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article imageU.S. population divided over vaccines along political lines

By Tim Sandle     Feb 11, 2021 in Health
Invisibly recently conducted a survey in order to gain a deeper understanding of how well informed people are about the COVID-19 vaccines. This revealed that U.S. citizens are divided on their willingness to take the vaccine.
What is interesting that the divide, captured from the survey, is the extent to which it is drawn out along political lines. Another interesting figure is that 68 percent of people do not understand the eligibility criteria for a COVID-19 vaccine. In addition, for those who are in line for the earlier rounds of vaccines, there is confusion as to where they will get the vaccine from.
In terms of vaccine resistance, the survey found that 52 percent of those surveyed said they are unlikely or very unlikely to get the COVID-19 vaccine. The reasons for this will be more complex, ranging from confusion, through to a lack of awareness, and with the misinformed anti-vaxxers.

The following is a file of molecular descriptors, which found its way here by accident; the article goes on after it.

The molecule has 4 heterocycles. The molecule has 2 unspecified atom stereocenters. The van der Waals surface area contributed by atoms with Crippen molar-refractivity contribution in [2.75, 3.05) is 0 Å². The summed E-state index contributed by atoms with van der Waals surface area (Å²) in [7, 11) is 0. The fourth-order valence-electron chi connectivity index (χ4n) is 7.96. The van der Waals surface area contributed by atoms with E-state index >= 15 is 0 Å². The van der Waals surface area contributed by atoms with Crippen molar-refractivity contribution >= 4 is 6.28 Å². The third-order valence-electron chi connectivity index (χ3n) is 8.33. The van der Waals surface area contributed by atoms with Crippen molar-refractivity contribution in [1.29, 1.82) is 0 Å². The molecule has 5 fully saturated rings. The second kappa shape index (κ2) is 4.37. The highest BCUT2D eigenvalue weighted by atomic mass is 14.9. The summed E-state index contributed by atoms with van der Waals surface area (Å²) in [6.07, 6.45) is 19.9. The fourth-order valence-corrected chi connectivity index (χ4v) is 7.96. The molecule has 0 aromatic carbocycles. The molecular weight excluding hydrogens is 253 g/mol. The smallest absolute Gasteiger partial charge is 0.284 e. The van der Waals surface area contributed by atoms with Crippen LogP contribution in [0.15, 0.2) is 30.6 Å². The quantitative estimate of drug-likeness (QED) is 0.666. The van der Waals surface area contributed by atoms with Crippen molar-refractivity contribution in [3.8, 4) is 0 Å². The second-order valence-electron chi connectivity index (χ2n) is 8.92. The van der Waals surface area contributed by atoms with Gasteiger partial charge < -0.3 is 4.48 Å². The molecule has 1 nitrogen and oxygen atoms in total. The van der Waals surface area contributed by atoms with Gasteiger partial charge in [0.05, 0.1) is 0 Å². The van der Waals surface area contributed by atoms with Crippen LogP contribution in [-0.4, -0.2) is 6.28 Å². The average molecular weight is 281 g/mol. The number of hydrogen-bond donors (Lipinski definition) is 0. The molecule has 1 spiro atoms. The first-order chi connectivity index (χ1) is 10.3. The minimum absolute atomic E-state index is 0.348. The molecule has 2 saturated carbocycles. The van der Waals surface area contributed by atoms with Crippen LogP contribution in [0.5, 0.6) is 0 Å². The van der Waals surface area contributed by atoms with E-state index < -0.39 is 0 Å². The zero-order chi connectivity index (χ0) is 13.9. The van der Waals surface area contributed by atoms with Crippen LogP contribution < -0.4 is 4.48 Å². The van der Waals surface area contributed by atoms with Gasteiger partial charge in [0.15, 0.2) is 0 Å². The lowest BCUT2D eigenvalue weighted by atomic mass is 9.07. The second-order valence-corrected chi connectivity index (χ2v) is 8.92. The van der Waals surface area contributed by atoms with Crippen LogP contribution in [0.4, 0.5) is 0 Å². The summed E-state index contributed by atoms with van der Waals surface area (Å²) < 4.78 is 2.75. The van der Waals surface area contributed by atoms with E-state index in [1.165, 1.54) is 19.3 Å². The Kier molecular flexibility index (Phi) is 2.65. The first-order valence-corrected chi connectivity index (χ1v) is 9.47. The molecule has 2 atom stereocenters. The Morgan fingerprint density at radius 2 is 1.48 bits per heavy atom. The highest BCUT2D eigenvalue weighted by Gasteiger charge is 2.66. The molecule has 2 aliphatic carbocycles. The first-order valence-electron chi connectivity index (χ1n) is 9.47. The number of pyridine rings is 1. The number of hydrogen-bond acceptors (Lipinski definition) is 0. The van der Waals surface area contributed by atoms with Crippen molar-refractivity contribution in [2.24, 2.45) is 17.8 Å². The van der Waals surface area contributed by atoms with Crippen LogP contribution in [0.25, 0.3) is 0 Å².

There are also some who are not traditional 'anti-vaxxers' but who are concerned about the particular range of COVID-19 vaccines. Here 55 percent cited concerns about the COVID-19 vaccine. This concern among the U.S. population is divided by 18 percent being worried about side effects; with 15 percent expressing a lack of trust the government. Furthermore, 22 percent carry the belief that the vaccine is too new and want to wait to see how it works.
Perhaps the most findings are with political leanings of respondents. With this, 71 percent who identified as a strong Republican supporters said they probably will not get a COVID-19 vaccine. Furthermore, 62 percent who identified as leaning towards supporting the Republican Party said they probably will not get the COVID-19 vaccine.
In contrast, 21 percent who identified as a strong Democrat said they will not receive the COVID-19 vaccine. To add this, 33 percent who identified as a lean Democrat said they probably will not get the COVID-19 vaccine. For the political neutrals, 54 percent of Independents said they probably will not get the COVID-19 vaccine.
In essence, the data indicates that 71 percent of strong Republicans probably will not get the vaccine, at the time point measured, whereas 79 percent of strong Democrats probably will. While this figure may shift as time moves on, it shows a problem within the U.S. society that something that should be based on sound science has become skewed along political party leanings.
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